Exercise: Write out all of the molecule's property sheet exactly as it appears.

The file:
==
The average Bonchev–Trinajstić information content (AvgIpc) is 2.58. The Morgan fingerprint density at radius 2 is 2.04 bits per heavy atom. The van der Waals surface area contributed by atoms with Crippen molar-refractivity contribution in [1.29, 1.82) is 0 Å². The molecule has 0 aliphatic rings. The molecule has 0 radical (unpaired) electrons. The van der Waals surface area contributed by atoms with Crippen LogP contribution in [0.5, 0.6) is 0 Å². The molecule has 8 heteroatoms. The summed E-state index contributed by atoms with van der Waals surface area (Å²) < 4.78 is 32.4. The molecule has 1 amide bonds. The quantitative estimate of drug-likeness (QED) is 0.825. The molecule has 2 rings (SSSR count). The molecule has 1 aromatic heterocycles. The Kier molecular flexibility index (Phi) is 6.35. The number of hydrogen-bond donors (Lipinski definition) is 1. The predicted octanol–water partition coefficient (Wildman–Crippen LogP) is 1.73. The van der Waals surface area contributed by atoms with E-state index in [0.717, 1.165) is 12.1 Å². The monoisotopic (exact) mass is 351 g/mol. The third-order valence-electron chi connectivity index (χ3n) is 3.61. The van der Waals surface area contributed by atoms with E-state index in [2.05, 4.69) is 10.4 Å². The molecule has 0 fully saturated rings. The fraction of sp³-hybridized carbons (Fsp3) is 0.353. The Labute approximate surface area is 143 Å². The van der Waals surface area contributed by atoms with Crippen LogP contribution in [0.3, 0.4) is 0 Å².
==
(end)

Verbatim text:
The average Bonchev–Trinajstić information content (AvgIpc) is 2.58. The Morgan fingerprint density at radius 2 is 2.04 bits per heavy atom. The van der Waals surface area contributed by atoms with Crippen molar-refractivity contribution in [1.29, 1.82) is 0 Å². The molecule has 0 aliphatic rings. The molecule has 0 radical (unpaired) electrons. The van der Waals surface area contributed by atoms with Crippen LogP contribution in [0.5, 0.6) is 0 Å². The molecule has 8 heteroatoms. The summed E-state index contributed by atoms with van der Waals surface area (Å²) < 4.78 is 32.4. The molecule has 1 amide bonds. The quantitative estimate of drug-likeness (QED) is 0.825. The molecule has 2 rings (SSSR count). The molecule has 1 aromatic heterocycles. The Kier molecular flexibility index (Phi) is 6.35. The number of hydrogen-bond donors (Lipinski definition) is 1. The predicted octanol–water partition coefficient (Wildman–Crippen LogP) is 1.73. The van der Waals surface area contributed by atoms with E-state index in [0.717, 1.165) is 12.1 Å². The monoisotopic (exact) mass is 351 g/mol. The third-order valence-electron chi connectivity index (χ3n) is 3.61. The van der Waals surface area contributed by atoms with E-state index in [2.05, 4.69) is 10.4 Å². The molecule has 0 fully saturated rings. The fraction of sp³-hybridized carbons (Fsp3) is 0.353. The Labute approximate surface area is 143 Å². The van der Waals surface area contributed by atoms with Crippen LogP contribution in [0.3, 0.4) is 0 Å².